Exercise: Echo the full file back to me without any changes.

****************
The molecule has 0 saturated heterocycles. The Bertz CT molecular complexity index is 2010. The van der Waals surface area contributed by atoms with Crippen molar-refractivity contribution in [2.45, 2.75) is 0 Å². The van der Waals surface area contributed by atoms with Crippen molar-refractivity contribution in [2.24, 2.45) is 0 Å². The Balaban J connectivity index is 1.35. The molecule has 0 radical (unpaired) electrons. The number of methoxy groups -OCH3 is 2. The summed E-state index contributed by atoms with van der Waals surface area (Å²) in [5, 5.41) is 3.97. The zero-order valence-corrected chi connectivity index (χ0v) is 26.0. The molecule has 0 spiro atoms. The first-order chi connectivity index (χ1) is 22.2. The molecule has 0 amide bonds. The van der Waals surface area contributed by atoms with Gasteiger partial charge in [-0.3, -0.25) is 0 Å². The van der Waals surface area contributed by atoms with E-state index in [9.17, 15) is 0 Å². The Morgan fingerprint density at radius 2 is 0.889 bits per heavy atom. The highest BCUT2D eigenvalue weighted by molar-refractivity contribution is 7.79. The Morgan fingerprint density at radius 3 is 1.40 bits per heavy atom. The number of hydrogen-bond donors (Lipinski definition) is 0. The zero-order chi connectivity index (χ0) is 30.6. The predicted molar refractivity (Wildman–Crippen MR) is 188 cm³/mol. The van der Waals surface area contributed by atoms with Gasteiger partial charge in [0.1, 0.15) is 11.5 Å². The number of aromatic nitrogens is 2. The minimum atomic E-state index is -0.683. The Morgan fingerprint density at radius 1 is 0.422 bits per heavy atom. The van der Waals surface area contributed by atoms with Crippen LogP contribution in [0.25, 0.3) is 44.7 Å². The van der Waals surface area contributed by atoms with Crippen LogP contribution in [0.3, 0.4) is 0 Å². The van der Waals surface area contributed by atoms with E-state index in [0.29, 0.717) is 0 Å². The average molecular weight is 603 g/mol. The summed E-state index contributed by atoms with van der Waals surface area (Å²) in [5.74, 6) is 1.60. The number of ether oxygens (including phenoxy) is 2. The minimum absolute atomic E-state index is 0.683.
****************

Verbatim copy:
The molecule has 0 saturated heterocycles. The Bertz CT molecular complexity index is 2010. The van der Waals surface area contributed by atoms with Crippen molar-refractivity contribution in [2.45, 2.75) is 0 Å². The van der Waals surface area contributed by atoms with Crippen molar-refractivity contribution in [2.24, 2.45) is 0 Å². The Balaban J connectivity index is 1.35. The molecule has 0 radical (unpaired) electrons. The number of methoxy groups -OCH3 is 2. The summed E-state index contributed by atoms with van der Waals surface area (Å²) in [5, 5.41) is 3.97. The zero-order valence-corrected chi connectivity index (χ0v) is 26.0. The molecule has 0 spiro atoms. The first-order chi connectivity index (χ1) is 22.2. The molecule has 0 amide bonds. The van der Waals surface area contributed by atoms with Gasteiger partial charge in [-0.3, -0.25) is 0 Å². The van der Waals surface area contributed by atoms with E-state index in [9.17, 15) is 0 Å². The Morgan fingerprint density at radius 2 is 0.889 bits per heavy atom. The highest BCUT2D eigenvalue weighted by molar-refractivity contribution is 7.79. The Morgan fingerprint density at radius 3 is 1.40 bits per heavy atom. The number of hydrogen-bond donors (Lipinski definition) is 0. The zero-order chi connectivity index (χ0) is 30.6. The predicted molar refractivity (Wildman–Crippen MR) is 188 cm³/mol. The van der Waals surface area contributed by atoms with Gasteiger partial charge in [0.1, 0.15) is 11.5 Å². The number of aromatic nitrogens is 2. The minimum atomic E-state index is -0.683. The Morgan fingerprint density at radius 1 is 0.422 bits per heavy atom. The van der Waals surface area contributed by atoms with Crippen LogP contribution in [0.25, 0.3) is 44.7 Å². The van der Waals surface area contributed by atoms with Crippen LogP contribution in [0.3, 0.4) is 0 Å². The van der Waals surface area contributed by atoms with E-state index in [0.29, 0.717) is 0 Å². The average molecular weight is 603 g/mol. The summed E-state index contributed by atoms with van der Waals surface area (Å²) in [5.74, 6) is 1.60. The number of ether oxygens (including phenoxy) is 2. The minimum absolute atomic E-state index is 0.683.